Make Your Own Garden Gazing Ball
Posted: February 12, 2012
By Mary Concklin
Gazing balls, often with vibrant colors, add an interesting element to any garden. You can make your own easily and for very little money. Do this outside when it is warm or in a room with good ventilation. This is a multi day project.
- Bowling ball (ask for old ones at your local bowling alley)
- Sand paper
- Grout (many colors to choose from)
- Tile glue
- Colored glass—can be purchased at any craft store
- Stand for the ball
- Wood putty
- Grout sealer
- Fill the finger holes on the bowling ball with wood putty.
- Allow this to harden (at least one day).
- Using the sandpaper, roughen up the surface of the bowling ball, smooth the dried wood putty, and then wipe the bowling ball. This allows the glue to adhere.
- Apply a thin coat of glue to a small area. (The glue may dry before you get to it if you cover a large area).
- Place the glass pieces on the glue, leave a small gap between pieces, and gently push so as to insure good contact.
- Continue around the ball glueing and placing glass pieces.
- Be sure the glass has set firm before rolling the ball onto the glass to complete the last section or your pattern may shift.
Set this aside to allow the glue to dry and the glass to firmly set.
Fill the gaps between the glass pieces with grout. Wipe excess grout off the glass with a damp towel. When the grout has dried, buff the glass pieces. Apply at least 2 coats of grout sealer. Place the gazing ball on a stand in your garden and enjoy the beauty you have created!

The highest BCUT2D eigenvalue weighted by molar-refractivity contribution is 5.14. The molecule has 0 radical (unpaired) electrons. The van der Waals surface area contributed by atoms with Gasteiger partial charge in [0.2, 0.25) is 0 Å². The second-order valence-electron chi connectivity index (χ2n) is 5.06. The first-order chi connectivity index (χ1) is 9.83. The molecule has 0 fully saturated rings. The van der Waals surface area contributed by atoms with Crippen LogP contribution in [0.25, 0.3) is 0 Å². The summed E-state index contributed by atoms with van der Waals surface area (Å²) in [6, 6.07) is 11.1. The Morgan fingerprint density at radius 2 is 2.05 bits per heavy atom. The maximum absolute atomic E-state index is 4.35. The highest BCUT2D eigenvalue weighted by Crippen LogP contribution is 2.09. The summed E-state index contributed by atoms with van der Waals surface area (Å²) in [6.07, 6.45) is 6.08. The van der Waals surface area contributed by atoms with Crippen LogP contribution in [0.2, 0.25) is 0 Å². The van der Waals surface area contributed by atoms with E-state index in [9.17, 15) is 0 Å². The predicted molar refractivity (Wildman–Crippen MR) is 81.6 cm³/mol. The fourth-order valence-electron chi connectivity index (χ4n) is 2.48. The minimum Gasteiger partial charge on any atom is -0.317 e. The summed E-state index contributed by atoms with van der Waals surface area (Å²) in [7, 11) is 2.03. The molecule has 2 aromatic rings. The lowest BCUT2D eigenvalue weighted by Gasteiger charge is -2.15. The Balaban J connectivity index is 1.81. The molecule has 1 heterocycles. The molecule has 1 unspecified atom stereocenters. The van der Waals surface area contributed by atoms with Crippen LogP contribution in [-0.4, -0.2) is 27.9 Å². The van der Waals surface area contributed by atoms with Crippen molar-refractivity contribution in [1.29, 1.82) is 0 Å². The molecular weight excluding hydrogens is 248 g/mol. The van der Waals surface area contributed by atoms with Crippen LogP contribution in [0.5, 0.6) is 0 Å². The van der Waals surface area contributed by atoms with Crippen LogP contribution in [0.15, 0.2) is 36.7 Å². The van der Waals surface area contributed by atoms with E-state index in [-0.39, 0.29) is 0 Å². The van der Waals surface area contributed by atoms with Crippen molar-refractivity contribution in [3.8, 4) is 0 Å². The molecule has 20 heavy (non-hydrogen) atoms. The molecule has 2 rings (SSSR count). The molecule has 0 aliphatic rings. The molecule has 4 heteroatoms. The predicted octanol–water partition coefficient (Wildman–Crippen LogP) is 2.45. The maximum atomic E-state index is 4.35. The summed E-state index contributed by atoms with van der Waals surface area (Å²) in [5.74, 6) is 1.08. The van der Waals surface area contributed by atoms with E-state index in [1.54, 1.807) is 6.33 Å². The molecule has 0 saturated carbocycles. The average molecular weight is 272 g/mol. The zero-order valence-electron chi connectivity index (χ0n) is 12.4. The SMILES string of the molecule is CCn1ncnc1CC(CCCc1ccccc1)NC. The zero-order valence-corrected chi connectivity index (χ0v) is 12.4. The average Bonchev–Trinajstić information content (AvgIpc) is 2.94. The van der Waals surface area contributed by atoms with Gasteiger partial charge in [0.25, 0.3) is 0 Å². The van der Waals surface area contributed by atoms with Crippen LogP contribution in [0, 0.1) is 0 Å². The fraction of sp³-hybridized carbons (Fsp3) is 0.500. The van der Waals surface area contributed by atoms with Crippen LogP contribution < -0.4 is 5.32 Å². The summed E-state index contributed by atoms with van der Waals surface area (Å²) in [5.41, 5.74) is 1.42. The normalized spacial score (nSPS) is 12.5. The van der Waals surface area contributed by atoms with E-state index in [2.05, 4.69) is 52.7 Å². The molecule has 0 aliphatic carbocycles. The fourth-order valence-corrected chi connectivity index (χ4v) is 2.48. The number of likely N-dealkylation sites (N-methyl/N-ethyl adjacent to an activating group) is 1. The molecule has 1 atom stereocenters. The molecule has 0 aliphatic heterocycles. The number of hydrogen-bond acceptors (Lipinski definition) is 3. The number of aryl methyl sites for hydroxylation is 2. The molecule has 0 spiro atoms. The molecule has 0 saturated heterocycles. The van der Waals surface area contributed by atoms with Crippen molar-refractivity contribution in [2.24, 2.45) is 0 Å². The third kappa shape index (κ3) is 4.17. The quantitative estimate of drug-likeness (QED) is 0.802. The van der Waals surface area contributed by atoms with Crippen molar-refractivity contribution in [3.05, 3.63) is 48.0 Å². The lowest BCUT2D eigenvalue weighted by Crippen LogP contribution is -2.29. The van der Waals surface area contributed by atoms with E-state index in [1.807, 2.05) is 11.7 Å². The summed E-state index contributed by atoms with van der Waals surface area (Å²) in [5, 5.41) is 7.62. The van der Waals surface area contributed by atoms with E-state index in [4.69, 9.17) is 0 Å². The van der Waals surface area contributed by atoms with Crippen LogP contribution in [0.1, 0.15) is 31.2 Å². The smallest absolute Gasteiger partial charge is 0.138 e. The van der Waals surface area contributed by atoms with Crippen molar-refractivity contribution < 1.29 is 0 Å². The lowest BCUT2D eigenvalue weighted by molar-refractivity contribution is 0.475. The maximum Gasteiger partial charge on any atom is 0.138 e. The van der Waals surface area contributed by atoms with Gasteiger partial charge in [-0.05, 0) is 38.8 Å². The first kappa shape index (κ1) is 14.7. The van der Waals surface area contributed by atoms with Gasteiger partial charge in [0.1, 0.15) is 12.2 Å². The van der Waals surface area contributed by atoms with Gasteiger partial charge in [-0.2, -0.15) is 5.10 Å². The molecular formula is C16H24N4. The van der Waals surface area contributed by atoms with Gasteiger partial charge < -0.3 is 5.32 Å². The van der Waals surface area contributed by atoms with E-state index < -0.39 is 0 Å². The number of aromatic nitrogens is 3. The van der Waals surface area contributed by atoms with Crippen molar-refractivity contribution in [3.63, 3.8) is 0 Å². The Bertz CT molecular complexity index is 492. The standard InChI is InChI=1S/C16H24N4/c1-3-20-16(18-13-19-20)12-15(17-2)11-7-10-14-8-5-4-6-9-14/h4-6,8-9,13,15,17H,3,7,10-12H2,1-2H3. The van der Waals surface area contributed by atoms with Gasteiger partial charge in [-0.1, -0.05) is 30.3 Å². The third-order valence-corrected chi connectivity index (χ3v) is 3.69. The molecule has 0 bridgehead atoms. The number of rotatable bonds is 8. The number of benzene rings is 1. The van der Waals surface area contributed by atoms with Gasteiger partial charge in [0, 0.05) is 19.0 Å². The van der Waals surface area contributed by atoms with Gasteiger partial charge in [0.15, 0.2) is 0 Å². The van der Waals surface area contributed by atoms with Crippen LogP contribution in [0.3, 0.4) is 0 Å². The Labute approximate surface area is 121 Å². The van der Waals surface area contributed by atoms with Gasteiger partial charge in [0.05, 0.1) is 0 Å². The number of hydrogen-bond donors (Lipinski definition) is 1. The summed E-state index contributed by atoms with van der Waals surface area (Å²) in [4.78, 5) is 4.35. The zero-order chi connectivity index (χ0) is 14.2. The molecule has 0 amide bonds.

Be sure to bring the gazing ball inside during the winter to avoid water which may seep between the pieces from freezing and popping the glass off.
Tip of the Season:
Some seeds have a seed coat that is quite hard, restricting the movement of moisture in. Because of this, those seeds take a long time to germinate. In nature, the hard seed coats are broken down by microbes or environmental factors that scrape the seed coat allowing moisture in and germination to occur.
Hard seed coats are common on Lathyrus spp. (sweet pea), Alcea rosea (hollyhock), Lupinus spp. (Lupine), Malva sylvestris (mallow), and Baptisia australis (false indigo/wild blue indigo). To speed up germination simply scarify (scrape or roughen up) the seed coat. Place the seeds in a container with sand paper and shake. Then plant the seeds.